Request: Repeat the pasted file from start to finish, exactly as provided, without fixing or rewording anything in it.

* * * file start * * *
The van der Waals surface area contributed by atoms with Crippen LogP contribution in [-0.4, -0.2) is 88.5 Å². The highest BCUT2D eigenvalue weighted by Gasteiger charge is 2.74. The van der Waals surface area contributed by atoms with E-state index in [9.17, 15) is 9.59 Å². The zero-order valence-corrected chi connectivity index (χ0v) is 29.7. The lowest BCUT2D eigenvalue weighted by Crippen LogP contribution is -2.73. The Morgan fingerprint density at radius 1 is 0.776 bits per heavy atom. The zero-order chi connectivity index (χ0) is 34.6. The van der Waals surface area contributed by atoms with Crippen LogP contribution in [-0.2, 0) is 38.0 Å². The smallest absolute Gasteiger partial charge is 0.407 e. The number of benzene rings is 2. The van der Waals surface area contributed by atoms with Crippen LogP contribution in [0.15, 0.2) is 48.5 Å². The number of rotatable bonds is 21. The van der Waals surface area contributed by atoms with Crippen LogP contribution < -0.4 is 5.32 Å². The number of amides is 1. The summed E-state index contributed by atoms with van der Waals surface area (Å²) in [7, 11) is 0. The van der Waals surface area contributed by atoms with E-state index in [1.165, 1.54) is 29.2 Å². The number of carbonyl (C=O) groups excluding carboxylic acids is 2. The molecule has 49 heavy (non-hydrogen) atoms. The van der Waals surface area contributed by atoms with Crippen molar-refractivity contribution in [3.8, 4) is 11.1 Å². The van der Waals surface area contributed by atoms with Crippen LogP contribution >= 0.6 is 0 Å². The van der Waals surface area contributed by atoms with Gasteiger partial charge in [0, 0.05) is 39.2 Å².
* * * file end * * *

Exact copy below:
The van der Waals surface area contributed by atoms with Crippen LogP contribution in [-0.4, -0.2) is 88.5 Å². The highest BCUT2D eigenvalue weighted by Gasteiger charge is 2.74. The van der Waals surface area contributed by atoms with E-state index in [9.17, 15) is 9.59 Å². The zero-order valence-corrected chi connectivity index (χ0v) is 29.7. The lowest BCUT2D eigenvalue weighted by Crippen LogP contribution is -2.73. The Morgan fingerprint density at radius 1 is 0.776 bits per heavy atom. The zero-order chi connectivity index (χ0) is 34.6. The van der Waals surface area contributed by atoms with Crippen LogP contribution in [-0.2, 0) is 38.0 Å². The smallest absolute Gasteiger partial charge is 0.407 e. The number of benzene rings is 2. The van der Waals surface area contributed by atoms with Crippen LogP contribution in [0.15, 0.2) is 48.5 Å². The number of rotatable bonds is 21. The van der Waals surface area contributed by atoms with Crippen LogP contribution < -0.4 is 5.32 Å². The number of amides is 1. The summed E-state index contributed by atoms with van der Waals surface area (Å²) in [7, 11) is 0. The van der Waals surface area contributed by atoms with E-state index in [1.165, 1.54) is 29.2 Å². The number of carbonyl (C=O) groups excluding carboxylic acids is 2. The molecule has 49 heavy (non-hydrogen) atoms. The van der Waals surface area contributed by atoms with Crippen molar-refractivity contribution in [3.8, 4) is 11.1 Å². The van der Waals surface area contributed by atoms with Crippen LogP contribution >= 0.6 is 0 Å². The van der Waals surface area contributed by atoms with Gasteiger partial charge in [0, 0.05) is 39.2 Å².